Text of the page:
Ohio State University researchers are leveraging powerful supercomputers to investigate one of the key observational probes of "dark energy," the mysterious energy form that is causing the expansion of the universe to accelerate over time.
The OSU project, led by Chris Orban, a graduate research fellow in physics at Ohio State's Center for Cosmology and Astro-Particle Physics, focuses on simulations created on Ohio Supercomputer Center (OSC) systems to simplify and better characterize a subtle dark matter clustering feature.
CCAPP Postdoc B. Dasgupta is 1 of 30 scientists to win the 2011 Indian National Science Academy (INSA) Young Scientists Award. He is being recognized for his discovery of unusual and interesting effects of large neutrino densities in supernova cores.
The award of an Academy medal to a Young Scientist is made in recognition of notable contributions to any branch of science or technology, recognized by the Academy, on the basis of work carried out in India. Any citizen of India who has not attained the age of 35 years is eligible.
Read more about the INSA Young Scientist Award...
CCAPP is very proud to announce that CCAPP postdoc Jennifer Siegal-Gaskins has been awarded a prestigious Einstein Fellowship which she plans to take to Cal Tech. Jenny was one of 10 Einstein Fellows awarded this year, and she joins Eduardo Rozo and Matt Kistler as CCAPP recipients.
Read More about the Einstein Fellowship...
Learn More about Jenny and this year's Recipients...
The space shuttle program may be drawing to a close, but science aboard the International Space Station (ISS) isn't slowing down, according to ISS Program Manager Julia Robinson.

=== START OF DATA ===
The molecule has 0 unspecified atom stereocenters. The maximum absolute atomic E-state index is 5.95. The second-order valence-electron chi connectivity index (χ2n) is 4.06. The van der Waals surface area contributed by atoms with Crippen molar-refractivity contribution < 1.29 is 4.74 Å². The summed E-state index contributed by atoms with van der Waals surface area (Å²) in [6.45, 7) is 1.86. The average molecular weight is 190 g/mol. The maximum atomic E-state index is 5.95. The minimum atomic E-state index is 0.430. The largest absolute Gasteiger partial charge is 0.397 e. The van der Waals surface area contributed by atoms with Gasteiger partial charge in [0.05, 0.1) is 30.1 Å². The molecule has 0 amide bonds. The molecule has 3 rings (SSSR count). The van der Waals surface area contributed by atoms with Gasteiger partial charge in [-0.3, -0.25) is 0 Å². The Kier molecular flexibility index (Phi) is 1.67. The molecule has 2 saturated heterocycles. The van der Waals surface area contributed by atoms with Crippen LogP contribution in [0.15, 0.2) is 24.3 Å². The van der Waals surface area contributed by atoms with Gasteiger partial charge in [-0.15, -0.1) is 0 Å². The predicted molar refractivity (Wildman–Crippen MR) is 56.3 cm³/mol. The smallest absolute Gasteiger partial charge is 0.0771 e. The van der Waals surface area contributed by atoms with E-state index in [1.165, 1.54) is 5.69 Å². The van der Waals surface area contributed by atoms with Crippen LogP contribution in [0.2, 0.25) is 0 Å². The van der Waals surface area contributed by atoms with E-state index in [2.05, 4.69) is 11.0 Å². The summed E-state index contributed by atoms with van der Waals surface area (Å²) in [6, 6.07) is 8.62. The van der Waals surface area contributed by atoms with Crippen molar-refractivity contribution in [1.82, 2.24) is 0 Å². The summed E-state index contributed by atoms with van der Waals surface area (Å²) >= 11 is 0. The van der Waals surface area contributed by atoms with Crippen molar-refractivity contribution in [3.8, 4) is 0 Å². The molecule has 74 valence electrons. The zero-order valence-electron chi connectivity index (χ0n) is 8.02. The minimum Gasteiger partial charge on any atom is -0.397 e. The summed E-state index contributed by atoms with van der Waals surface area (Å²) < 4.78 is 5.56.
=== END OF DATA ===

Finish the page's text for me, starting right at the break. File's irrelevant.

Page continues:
Read the OnCampus Article...
Researchers at Ohio State are using the Fermi Gamma-Ray Space Telescope to locate gamma ray bursts, the most energetic objects in the universe. Learn how their observations are being used to help explain how the universe works and what it is made of.
CCAPP is very pleased to announce the establishment of Price Place, a state-of-the-art facility designed as a gathering spot for CCAPP postdocs, students, and visitors. Located in Ohio State University's Center for Cosmology and AstroParticle Physics, Price Place will serve as a home to CCAPP's many visitors, both long and short term, giving young scientists a competitive advantage as they pursue forefront research.
Sponsored by a generous donation from Steve Price and Jill Levy, Price Place continues their focus on fostering the development of young researchers in cosmology and astroparticle physics.
The room is scheduled to be completed by May 2011.
The American Astronomical Society's High Energy Astrophysics Division has awarded a prestigious prize to eight Ohio State scientists. All are part of the research team for the Large Area Telescope, an instrument on board the Fermi Gamma-Ray Space Telescope, which scans the skies for the most energetic form of radiation. Among their discoveries: Einstein was right about the structure of space-time.
As many as 20 percent of the most distant galaxies currently detected appear brighter than they actually are, because of an effect called "strong gravitational lensing," according to a new study that involves Haojing Yan, postdoctoral fellow at the Center for Cosmology and Astro-Particle Physics at Ohio State. The discovery could change astronomers' notions of how galaxies formed in the early universe. Yan is part of an international team of astronomers who are using NASA's Hubble Space Telescope to probe the distant universe.